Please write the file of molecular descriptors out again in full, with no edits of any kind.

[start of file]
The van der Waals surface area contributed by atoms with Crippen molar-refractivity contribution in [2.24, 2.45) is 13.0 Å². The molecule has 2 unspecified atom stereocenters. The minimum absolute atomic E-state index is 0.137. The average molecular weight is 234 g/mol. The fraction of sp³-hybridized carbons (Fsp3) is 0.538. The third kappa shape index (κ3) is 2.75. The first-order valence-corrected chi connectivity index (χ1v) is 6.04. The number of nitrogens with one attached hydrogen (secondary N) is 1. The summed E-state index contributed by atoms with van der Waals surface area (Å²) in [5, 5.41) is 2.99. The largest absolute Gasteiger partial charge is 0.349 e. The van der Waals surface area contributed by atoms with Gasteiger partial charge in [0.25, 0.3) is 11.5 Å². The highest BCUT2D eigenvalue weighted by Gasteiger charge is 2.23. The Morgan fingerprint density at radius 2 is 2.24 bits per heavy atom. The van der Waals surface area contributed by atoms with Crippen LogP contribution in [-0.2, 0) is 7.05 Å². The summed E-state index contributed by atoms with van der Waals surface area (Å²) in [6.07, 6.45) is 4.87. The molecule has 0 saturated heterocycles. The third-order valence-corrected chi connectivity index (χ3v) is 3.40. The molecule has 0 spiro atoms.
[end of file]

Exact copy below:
The van der Waals surface area contributed by atoms with Crippen molar-refractivity contribution in [2.24, 2.45) is 13.0 Å². The molecule has 2 unspecified atom stereocenters. The minimum absolute atomic E-state index is 0.137. The average molecular weight is 234 g/mol. The fraction of sp³-hybridized carbons (Fsp3) is 0.538. The third kappa shape index (κ3) is 2.75. The first-order valence-corrected chi connectivity index (χ1v) is 6.04. The number of nitrogens with one attached hydrogen (secondary N) is 1. The summed E-state index contributed by atoms with van der Waals surface area (Å²) in [5, 5.41) is 2.99. The largest absolute Gasteiger partial charge is 0.349 e. The van der Waals surface area contributed by atoms with Gasteiger partial charge in [0.25, 0.3) is 11.5 Å². The highest BCUT2D eigenvalue weighted by Gasteiger charge is 2.23. The Morgan fingerprint density at radius 2 is 2.24 bits per heavy atom. The van der Waals surface area contributed by atoms with Crippen LogP contribution in [-0.2, 0) is 7.05 Å². The summed E-state index contributed by atoms with van der Waals surface area (Å²) in [6.07, 6.45) is 4.87. The molecule has 0 saturated heterocycles. The third-order valence-corrected chi connectivity index (χ3v) is 3.40. The molecule has 0 spiro atoms.